Listing 4. Improved version of Box class from Listing 3, which accounts for covariance
public interface Box<T> {
    public T get();
    public void put(T element);
    public void put(Box<? extends T> box);
}

Now the code in Listing 3 will compile and do what we want, because we've said that the parameter to put() can be a Box whose type parameter is T or any of its subtypes. Because Integer is a subtype of Number, the compiler is able to resolve the method reference put(Box<Integer>) because Box<Integer> matches the bounded wildcard Box<? extends Number>.

The "mistake" in the early version of Box is an easy one to fall into. Even the experts make this mistake — you can find numerous places in the platform class libraries where a Collection<T> is used instead of a Collection<? extends T>. For example, in AbstractExecutorService in the java.util.concurrent package, the argument to invokeAll() was originally a Collection<Callable<T>>. This made using invokeAll() fairly cumbersome, though, as this required that the set of tasks be held by a collection parameterized exactly by Callable<T>, and not by a collection parameterized by some class that implements Callable<T>. In Java 6, this signature was changed to Collection<? extends Callable<T>>— but to illustrate how easy it is to make this mistake, the correct fix would have been to make invokeAll() take an argument of Collection<? extends Callable<? extends T>>. The latter is definitely uglier but has the benefit of not boxing in your clients.

Lower-bounded wildcards

Most bounded wildcards are bounded above; the "? extends T" notation places an upper bound on the type. It is also possible, though less common, to place a lower bound on the type with the notation "? super T", meaning "T or any superclass of T". Lower-bounded wildcards show up when you want to specify a callback object, such as a comparator, or a data structure into which you are going to place a value.

Let's say we want to enhance our Box with the ability to compare the contents with that of another box. We can extend Box with a containsSame() method, and the definition of a Comparator callback object, as shown in Listing 5:

Listing 5. Too-restrictive an attempt at adding a comparison method to Box
public interface Box<T> {
    public T get();
    public void put(T element);
    public void put(Box<? extends T> box);

    boolean containsSame(Box<? extends T> other, 
                         EqualityComparator<T> comparator);

    public interface EqualityComparator<T> {
        public boolean compare(T first, T second);
    }
}

We remembered to define the type of the other box in containsSame() using a wildcard, which avoids the problems we've seen before. But we've still got a similar problem; the comparator parameter must be exactly an EqualityComparator<T>. This means we couldn't write the code in Listing 6:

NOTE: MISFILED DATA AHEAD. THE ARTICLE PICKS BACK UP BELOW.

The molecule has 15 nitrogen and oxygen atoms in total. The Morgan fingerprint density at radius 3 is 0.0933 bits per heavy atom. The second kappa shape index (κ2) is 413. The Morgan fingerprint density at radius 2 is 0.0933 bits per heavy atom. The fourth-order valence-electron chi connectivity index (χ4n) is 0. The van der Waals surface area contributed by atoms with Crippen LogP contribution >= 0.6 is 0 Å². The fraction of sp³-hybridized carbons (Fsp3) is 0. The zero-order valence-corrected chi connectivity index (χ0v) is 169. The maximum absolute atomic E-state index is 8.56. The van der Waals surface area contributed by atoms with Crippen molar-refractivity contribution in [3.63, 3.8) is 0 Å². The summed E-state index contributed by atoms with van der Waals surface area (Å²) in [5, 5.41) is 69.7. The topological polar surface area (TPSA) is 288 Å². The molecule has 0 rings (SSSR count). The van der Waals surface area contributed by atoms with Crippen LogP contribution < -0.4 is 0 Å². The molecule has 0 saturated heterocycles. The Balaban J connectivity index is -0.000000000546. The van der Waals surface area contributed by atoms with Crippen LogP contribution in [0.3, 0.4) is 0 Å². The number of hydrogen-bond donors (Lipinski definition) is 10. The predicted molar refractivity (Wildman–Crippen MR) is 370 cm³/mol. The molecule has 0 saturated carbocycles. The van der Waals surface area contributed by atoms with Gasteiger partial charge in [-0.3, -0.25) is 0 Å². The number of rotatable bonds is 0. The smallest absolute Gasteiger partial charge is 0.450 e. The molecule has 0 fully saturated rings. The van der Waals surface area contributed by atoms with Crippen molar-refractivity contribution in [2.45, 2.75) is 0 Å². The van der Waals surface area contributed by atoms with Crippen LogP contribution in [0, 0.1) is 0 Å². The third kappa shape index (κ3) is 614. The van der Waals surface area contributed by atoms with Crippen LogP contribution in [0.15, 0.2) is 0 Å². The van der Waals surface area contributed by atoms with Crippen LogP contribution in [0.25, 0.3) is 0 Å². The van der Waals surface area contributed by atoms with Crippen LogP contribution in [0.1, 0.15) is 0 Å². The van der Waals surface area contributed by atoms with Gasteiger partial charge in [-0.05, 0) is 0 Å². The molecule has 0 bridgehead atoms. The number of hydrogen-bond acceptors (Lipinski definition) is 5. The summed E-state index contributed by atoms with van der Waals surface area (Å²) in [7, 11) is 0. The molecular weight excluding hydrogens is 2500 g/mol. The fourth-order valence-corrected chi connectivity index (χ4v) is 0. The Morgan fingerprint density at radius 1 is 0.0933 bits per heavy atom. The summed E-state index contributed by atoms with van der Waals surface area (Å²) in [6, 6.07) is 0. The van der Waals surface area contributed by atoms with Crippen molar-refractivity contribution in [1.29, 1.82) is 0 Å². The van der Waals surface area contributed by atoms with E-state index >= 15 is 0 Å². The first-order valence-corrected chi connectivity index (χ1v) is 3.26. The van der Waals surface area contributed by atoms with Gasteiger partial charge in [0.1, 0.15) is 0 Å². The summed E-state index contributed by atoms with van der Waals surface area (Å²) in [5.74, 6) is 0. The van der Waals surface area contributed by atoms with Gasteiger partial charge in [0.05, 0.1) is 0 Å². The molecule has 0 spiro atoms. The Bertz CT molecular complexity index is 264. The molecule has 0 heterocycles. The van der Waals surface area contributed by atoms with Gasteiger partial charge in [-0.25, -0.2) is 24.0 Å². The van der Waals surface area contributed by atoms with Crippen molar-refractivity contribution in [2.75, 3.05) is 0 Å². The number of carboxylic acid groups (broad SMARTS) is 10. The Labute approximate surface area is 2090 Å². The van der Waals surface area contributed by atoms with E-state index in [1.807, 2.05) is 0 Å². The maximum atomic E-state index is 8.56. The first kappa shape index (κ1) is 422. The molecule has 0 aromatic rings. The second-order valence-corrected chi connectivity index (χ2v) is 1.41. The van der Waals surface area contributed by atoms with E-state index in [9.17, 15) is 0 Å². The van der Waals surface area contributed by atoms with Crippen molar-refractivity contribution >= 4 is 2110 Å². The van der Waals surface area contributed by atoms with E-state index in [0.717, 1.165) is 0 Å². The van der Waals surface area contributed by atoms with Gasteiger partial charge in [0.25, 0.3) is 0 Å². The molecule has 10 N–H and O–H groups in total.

Listing 6. Failure when attempting to use the comparison method from Listing 5
public static EqualityComparator<Object> sameObject 
    = new EqualityComparator<Object>() {
        public boolean compare(Object o1, Object o2) {
            return o1 == o2;
        }
};

...

BoxImpl<Integer> iBox = ...;
BoxImpl<Number> nBox = ...;

boolean b = nBox.containsSame(iBox, sameObject);

Using an EqualityComparator<Object> here seems a perfectly reasonable thing to want to do. Why should clients have to create a separate comparator for every possible type of Box when they can specify it generically? The solution is to use a lower-bounded wildcard — represented by "? super T". The correct version of the Box class, as extended with a compareTo() method, is shown in Listing 7:

Listing 7. More flexible version of the comparison operation from Listing 5, using bounded wildcards
public interface Box<T> {
    public T get();
    public void put(T element);
    public void put(Box<? extends T> box);

    boolean containsSame(Box<? extends T> other, 
                         EqualityComparator<? super T> comparator);

    public interface EqualityComparator<T> {
        public boolean compare(T first, T second);
    }
}

By using a lower-bounded wildcard, the containsSame() method is saying that it requires something that can compare a T or any of its supertypes, allowing us to provide a comparator that knows how to compare Objects without having to wrap it with an EqualityComparator<Number>.

The get-put principle

There's an old joke that says "A man with one watch always knows what time it is; a man with two watches is never sure." Because the language supports both upper- and lower-bounded wildcards, how do we know which one to use, and when?